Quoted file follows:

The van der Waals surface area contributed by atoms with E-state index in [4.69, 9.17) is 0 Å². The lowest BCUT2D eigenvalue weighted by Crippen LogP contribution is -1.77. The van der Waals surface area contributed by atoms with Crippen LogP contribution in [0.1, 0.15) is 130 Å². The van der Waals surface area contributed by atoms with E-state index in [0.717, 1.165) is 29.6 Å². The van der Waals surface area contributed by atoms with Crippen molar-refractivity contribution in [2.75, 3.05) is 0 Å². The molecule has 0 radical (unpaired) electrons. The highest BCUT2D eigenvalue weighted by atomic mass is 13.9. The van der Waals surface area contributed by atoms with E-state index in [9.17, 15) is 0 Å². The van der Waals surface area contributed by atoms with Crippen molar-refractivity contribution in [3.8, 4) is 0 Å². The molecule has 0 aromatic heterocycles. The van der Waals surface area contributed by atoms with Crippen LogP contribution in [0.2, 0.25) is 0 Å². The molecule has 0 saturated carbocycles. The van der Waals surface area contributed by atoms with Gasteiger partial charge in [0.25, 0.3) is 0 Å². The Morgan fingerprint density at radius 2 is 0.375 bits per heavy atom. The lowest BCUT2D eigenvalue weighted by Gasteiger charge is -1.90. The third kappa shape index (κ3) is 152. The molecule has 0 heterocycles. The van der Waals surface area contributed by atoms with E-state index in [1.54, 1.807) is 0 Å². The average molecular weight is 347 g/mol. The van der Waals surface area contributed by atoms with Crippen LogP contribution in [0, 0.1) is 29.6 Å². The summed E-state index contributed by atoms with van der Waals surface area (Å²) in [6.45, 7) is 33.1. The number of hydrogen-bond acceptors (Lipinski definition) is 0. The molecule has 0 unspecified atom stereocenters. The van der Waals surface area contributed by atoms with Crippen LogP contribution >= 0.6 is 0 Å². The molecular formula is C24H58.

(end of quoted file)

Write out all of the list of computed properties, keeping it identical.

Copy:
The van der Waals surface area contributed by atoms with E-state index in [4.69, 9.17) is 0 Å². The lowest BCUT2D eigenvalue weighted by Crippen LogP contribution is -1.77. The van der Waals surface area contributed by atoms with Crippen LogP contribution in [0.1, 0.15) is 130 Å². The van der Waals surface area contributed by atoms with E-state index in [0.717, 1.165) is 29.6 Å². The van der Waals surface area contributed by atoms with Crippen molar-refractivity contribution in [2.75, 3.05) is 0 Å². The molecule has 0 radical (unpaired) electrons. The highest BCUT2D eigenvalue weighted by atomic mass is 13.9. The van der Waals surface area contributed by atoms with E-state index in [9.17, 15) is 0 Å². The van der Waals surface area contributed by atoms with Crippen molar-refractivity contribution in [3.8, 4) is 0 Å². The molecule has 0 aromatic heterocycles. The van der Waals surface area contributed by atoms with Crippen LogP contribution in [0.2, 0.25) is 0 Å². The molecule has 0 saturated carbocycles. The van der Waals surface area contributed by atoms with Gasteiger partial charge in [0.25, 0.3) is 0 Å². The Morgan fingerprint density at radius 2 is 0.375 bits per heavy atom. The lowest BCUT2D eigenvalue weighted by Gasteiger charge is -1.90. The third kappa shape index (κ3) is 152. The molecule has 0 heterocycles. The van der Waals surface area contributed by atoms with E-state index in [1.54, 1.807) is 0 Å². The average molecular weight is 347 g/mol. The van der Waals surface area contributed by atoms with Crippen LogP contribution in [0, 0.1) is 29.6 Å². The summed E-state index contributed by atoms with van der Waals surface area (Å²) in [6.45, 7) is 33.1. The number of hydrogen-bond acceptors (Lipinski definition) is 0. The molecule has 0 unspecified atom stereocenters. The van der Waals surface area contributed by atoms with Crippen LogP contribution >= 0.6 is 0 Å². The molecular formula is C24H58.